Final Game 8 Observations

Despite the loss to Indianapolis on Sunday, the Dolphins still find themselves in position to make a push for the playoffs as they get set to start the second half of the season. But before we turn our attention to Sunday's game against Tennessee, let's take a final look at Sunday's 23-20 loss against the Colts.

• It made for great headlines to suggest that it was case of Andrew Luck beating Ryan Tannehill, but there were several factors in the outcome. Of course, that's not diminish what Luck because he was clearly the best player on the field on Sunday.

• Tannehill, mind you, had a good and maybe even very good performance, it's just that he wasn't as good as Luck on this day.

• But Luck also clearly had more help, and that's pretty much across the board.

• The biggest problem for the Dolphins on this day is that some of their most important players just didn't play very well.

• The most glaring example of that has to be cornerback Sean Smith, who not only struggled in coverage but also failed to make any plays on the ball. He badly misplayed the long touchdown pass to T.Y. Hilton, saying afterward he lost the ball in the lights. There also was the easy interception he failed to make late in the fourth quarter that just might have cost the Dolphins the game. And then there was some poor tackling, particularly on a play where tight end Dwayne Allen caught a short pass. As Smith wrote on Twitter Monday, it was just a bad day at the office.

• Jake Long is another who had a tough day. He simply seemed to have problems all day with the Colts' speedy pass rushers, and it wasn't just Dwight Freeney.

• It was, all in all, a poor performance for the offensive line if you factor in Mike Pouncey's two costly false-start penalties — one on the Dolphins' final drive of the first half and one on their final drive of the game. Of course, it's fair to question the validity of either call because Pouncey really didn't do anything we haven't seen center across the league do on a regular basis for years and years.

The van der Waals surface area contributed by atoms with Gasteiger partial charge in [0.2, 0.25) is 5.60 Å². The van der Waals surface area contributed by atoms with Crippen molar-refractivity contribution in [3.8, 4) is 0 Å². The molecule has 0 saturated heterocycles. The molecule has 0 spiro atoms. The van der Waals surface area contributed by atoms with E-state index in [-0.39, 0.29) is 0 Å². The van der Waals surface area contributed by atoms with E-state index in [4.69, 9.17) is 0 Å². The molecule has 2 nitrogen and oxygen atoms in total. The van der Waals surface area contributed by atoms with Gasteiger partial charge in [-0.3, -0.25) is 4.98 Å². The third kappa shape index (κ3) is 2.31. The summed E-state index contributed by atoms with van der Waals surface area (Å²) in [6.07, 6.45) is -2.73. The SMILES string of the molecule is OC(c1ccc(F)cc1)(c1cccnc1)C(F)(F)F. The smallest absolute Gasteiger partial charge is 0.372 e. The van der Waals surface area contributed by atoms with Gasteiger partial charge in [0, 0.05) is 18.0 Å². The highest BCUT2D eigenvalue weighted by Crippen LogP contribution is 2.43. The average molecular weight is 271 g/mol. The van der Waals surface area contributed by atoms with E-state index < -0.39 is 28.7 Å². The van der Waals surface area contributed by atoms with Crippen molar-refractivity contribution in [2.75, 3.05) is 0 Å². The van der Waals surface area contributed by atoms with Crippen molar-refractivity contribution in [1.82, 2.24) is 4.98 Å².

• Another player who had a quiet game was defensive tackle Randy Starks. It was pretty much the first time all year that he wasn't a major factor.

• Even Cameron Wake was fairly quiet, even though he had a sack and he was the only Dolphins player who was able to get any kind of pressure on Luck.

• On the other side, Tannehill didn't enjoy anywhere near the same kind of protection as Luck, and don't think that didn't make a difference.

• On top of that, it seemed as though Indy receivers were running free all game and, for some reason, the Dolphins defensive backs were giving them a lot of room. It seemed as though the Dolphins were scared of the speed of the Indy receivers.

• Again, no such thing on the other end because the Dolphins just don't have much speed at wide receiver. Brian Hartline probably is the fastest wide receiver on the team, but he doesn't necessarily inspire great fear when it comes to getting deep.

• That also made it more difficult for Tannehill.

• And yet, despite all that, the Dolphins had not one but two chances to tie the game or take the lead after Adam Vinatieri's game-winning field goal. The last drive was particularly disappointing because the Dolphins reached midfield at the two-minute warning after Tannehill's 18-yard completion to Jabar Gaffney.

• Of course, the Dolphins' job would have been much easier on that final drive had it not been for the holding penalty on Marlon Moore, which left them at their 17 instead of the 41, which is where Marcus Thigpen had taken the punt return. What's really frustrating about this, too, is that the call could be best described as "marginal."

• All that said, Indy simply was the better team on Sunday and deserved to win.

• Perhaps there should be encouragement taken from the fact the Dolphins weren't at their best, they faced a red-hot quarterback, and yet easily could have won the game. It's a sign of how far the Dolphins have come since last season.

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